As molecule I looks in the mirror it sees molecule 11.
Now if molecule II is turned around and placed on top
of molecule I, the A and B atoms can be made to coincide, but not the C and D atoms at the same time, as shown in the overlapping molecules. By different overlappings, the C and D atoms could be made to coincide, but the A and B atoms then would not. The same thing is true of the right hand and the left. They will coincide on any surface facing each other as mirror reflections, but it takes two right hands to fit each other completely, as previously explained by the use of gloves. (Figure 3)
In the life processes, hundreds, even thousands, of mirror imaged molecules are known to exist. This possibility can be seen by altering an A group to Z, or a B group to W. An unlimited number of such adjustments is permissible. Particularly important are the proteins, carbohydrates and fats. The startling revelation is that the Creator has often carefully selected just one of twinned molecules, and has discarded the mirror twin. In other words, there could be a twin world, so to speak, of humans made up of mirror molecules of proteins, carbohydrates and fats. Those twin-moleculed humans, of course, do not exist but had everything else in nature been of the mirror forms,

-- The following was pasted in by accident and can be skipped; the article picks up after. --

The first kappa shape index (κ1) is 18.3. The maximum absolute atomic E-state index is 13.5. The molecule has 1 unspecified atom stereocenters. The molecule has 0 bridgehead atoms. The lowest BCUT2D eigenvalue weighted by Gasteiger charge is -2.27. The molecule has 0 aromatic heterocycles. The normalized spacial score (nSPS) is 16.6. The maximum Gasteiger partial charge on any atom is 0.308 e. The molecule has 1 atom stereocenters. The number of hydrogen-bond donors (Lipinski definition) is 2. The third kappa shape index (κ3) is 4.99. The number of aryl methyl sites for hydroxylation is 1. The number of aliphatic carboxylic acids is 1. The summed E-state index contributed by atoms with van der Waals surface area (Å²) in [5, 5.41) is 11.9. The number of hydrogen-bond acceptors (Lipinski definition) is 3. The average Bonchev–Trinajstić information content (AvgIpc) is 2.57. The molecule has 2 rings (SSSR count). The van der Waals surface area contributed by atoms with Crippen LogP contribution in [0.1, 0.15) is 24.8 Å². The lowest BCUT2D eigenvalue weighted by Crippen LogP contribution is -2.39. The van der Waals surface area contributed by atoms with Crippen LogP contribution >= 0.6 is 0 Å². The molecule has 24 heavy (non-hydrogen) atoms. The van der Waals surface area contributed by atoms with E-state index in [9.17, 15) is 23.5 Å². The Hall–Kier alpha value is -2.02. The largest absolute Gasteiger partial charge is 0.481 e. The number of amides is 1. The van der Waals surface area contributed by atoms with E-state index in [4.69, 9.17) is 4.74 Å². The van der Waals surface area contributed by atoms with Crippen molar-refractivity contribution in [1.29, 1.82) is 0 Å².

those humans could function in every way as we do, without a single exception. In order to see this, in a manner that will not obscure the situation, it will be necessary to take certain liberties in simplifying matters. Suppose a human functions entirely on proteins, carbohydrates and fat& Had the Creator chosen the mirror molecules, a namuh would result (simply human spelled in reverse to represent, as concisely as possible, the mirror imaged individual). He would be composed of snietorp, setardyhobrac and staf.
As an additional aid in understanding the functional nature of these mirror substances, it will be convenient to isolate ~ some pure, liquid, natural nicotine from tobacco. Then by known chemical reactions, synthetic, mirror, enitocin can be prepared in the laboratory. Both will analyze for exactly the same percentage of carbon, hydrogen and nitrogen, but their molecules will be mirror images of each other. It has actually been found that a very small amount of pure nicotine is lethal and will kill a human in an amazingly short time. The same quantity of enitocin will not because it is not nearly so poisonous. By observing the lists of the two humans tested (I and ID, it can readily be seen that the behavior of the two should be different since those lists add up differently with nicotine and enitocin.